For the InstructorThese student materials complement the Water Science and Society Instructor Materials. If you would like your students to have access to the student materials, we suggest you either point them at the Student Version which omits the framing pages with information designed for faculty (and this box). Or you can download these pages in several formats that you can include in your course website or local Learning Managment System. Learn more about using, modifying, and sharing InTeGrate teaching materials.
As we've already seen in Module 8, one increasingly viable strategy to address limited water supply is that of treatment and re-use. This can take a variety of forms, including reclamation and re-use of wastewater for industrial or consumptive applications like golf courses or parks, or treatment of wastewater to meet drinking water standards and re-use for domestic/municipal supply. The former constitutes a major element of Las Vegas's approach to maximize their limited allocation of CO river water from Lake Mead. The latter is becoming increasingly – though not universally - accepted as a way to increase supply, and has been implemented in several areas, including Orange County and even at Penn State!
The Orange County Groundwater Replenishment System (GWRS) is one well-known case study of wastewater reclamation for municipal supply at a relatively large scale (Figures 5-7). The GWRS plant is a 70 million gallon/day facility (72,000 acre-feet/yr), and generates enough potable water for ~500,000 people. The facility also solves the secondary problem of managing effluent to ocean because much of the wastewater that would otherwise be discharged offshore is captured and re-used. The facility takes advantage of proximity to the wastewater treatment facility to allow for low-cost and efficient "on site" treatment, and uses gravitational energy to transfer the water for treatment. The cost of the facility was subsidized by grants. With the subsidy, the cost of treated water is ~$400-500/acre-foot; even without the subsidy, the cost is competitive with imported (CO river) water at ~$800/acre-foot.
Source: K. Ross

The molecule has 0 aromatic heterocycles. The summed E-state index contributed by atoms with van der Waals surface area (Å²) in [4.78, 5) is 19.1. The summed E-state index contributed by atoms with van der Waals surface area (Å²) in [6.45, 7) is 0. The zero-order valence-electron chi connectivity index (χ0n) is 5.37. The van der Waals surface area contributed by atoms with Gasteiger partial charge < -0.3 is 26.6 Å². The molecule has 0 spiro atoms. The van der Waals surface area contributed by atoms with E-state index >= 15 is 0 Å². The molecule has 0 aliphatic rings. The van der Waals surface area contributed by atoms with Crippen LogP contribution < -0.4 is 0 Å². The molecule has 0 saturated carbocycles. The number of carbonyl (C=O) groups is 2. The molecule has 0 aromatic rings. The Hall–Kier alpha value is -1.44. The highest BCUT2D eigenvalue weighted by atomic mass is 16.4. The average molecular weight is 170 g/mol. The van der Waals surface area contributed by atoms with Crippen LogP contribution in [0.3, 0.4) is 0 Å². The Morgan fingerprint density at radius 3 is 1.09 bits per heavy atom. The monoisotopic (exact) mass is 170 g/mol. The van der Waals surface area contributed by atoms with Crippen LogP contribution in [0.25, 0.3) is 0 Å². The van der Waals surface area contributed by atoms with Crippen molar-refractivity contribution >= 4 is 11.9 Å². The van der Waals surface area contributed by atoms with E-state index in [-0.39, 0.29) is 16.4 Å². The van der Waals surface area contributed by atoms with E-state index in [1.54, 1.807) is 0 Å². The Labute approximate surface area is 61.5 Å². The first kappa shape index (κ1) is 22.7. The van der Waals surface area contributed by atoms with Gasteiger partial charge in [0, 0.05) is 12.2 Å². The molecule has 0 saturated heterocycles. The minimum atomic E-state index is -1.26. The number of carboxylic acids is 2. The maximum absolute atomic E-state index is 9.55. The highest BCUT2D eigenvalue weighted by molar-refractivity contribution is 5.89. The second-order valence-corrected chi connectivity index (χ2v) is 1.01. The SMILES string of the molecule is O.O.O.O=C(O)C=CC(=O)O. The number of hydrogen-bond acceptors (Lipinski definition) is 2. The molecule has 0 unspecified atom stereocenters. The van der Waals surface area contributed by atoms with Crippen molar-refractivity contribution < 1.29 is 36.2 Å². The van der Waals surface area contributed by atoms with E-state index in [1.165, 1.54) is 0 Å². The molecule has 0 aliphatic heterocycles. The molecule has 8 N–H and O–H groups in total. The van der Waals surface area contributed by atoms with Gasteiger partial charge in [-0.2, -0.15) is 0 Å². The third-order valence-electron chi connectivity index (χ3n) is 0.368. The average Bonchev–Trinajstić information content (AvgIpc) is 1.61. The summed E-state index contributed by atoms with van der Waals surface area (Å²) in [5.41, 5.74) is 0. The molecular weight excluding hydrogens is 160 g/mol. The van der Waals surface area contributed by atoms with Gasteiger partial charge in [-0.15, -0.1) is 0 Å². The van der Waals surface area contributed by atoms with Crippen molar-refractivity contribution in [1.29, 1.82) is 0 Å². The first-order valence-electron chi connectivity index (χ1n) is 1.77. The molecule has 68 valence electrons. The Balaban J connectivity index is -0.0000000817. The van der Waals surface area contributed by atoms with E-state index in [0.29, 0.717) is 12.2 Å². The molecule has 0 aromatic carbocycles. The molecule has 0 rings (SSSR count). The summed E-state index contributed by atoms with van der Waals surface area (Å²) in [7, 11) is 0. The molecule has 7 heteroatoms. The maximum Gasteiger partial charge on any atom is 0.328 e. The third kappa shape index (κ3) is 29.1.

Source: M. Ren.
Photo credit: M. Ren.
Two key advantages to reclamation and re-use are: (1) the supply is by definition local, in that it was used by the same people who would use it again, and has already been captured for treatment. This substantially reduces the need for infrastructure and conveyance, and thus is highly efficient and reduces cost; and (2) the total dissolved solids (TDS) in wastewater are much lower than in seawater, such that the energy and cost are low in comparison to SWRO (Figure 8).
Source: H. Cooley, "Desalination and Energy Use...Should We Pass the Salt?", May 28, 2013.
Another more local example is that of the Penn State "Living Filter", which has been in operation since the early 1960s, and in full-scale operation since the mid-1980's. The treatment facility captures approximately 2.5 million gallons per day (the total water use on campus at the University, plus a small proportion of water used by residents of the nearby Borough of State College). This water is originally sourced from a fractured limestone aquifer that underlies the region. Rather than treating the wastewater and discharging it to local surface waters (Spring Creek), the water undergoes primary and secondary treatment, followed be de-nitrification and minimal chlorination to ensure that any (unlikely) remaining pathogens in the water are killed, and then spray application in the aquifer recharge area. After treatment, the biological oxygen demand has been reduced by 95-99%. The term "living filter" refers to the thick (>50-75 foot) soil column that overlies the aquifer; the combination of physical processes in the soil, natural degradation by exposure to soil acids and UV, and microbial activity effectively "filter" the treated wastewater to meet drinking water standards. In total, the system is almost 100% efficient in the re-use of extracted groundwater, with ~1 billion gallons of treated water per year recharged to the aquifer.
Of course, there are some obvious drawbacks to water re-use, though these are arguably mostly psychological and rooted in the so-called "Yuck Factor". It is easy to forget that water is the ultimately reused product. The water in our rivers and oceans has certainly cycled through many organisms over the course of its history (think "dinosaur pee!"). The surface water that we think of as "clean" and which has historically been the dominant water supply for human consumption, hospitals, laundry, and other uses, is mixed with discharged treated wastewater from upstream communities. For that reason, we treat surface water before use. In this sense, why or how is directly treated wastewater any different? Likewise, rural domestic wells are often down-gradient of septic systems or leech fields, albeit a safe distance to allow natural degradation and filtration in the soils and aquifer system. Fundamentally, this raises the question of whether we would rather drink and do our laundry with water that was once our own wastewater, or somebody else's.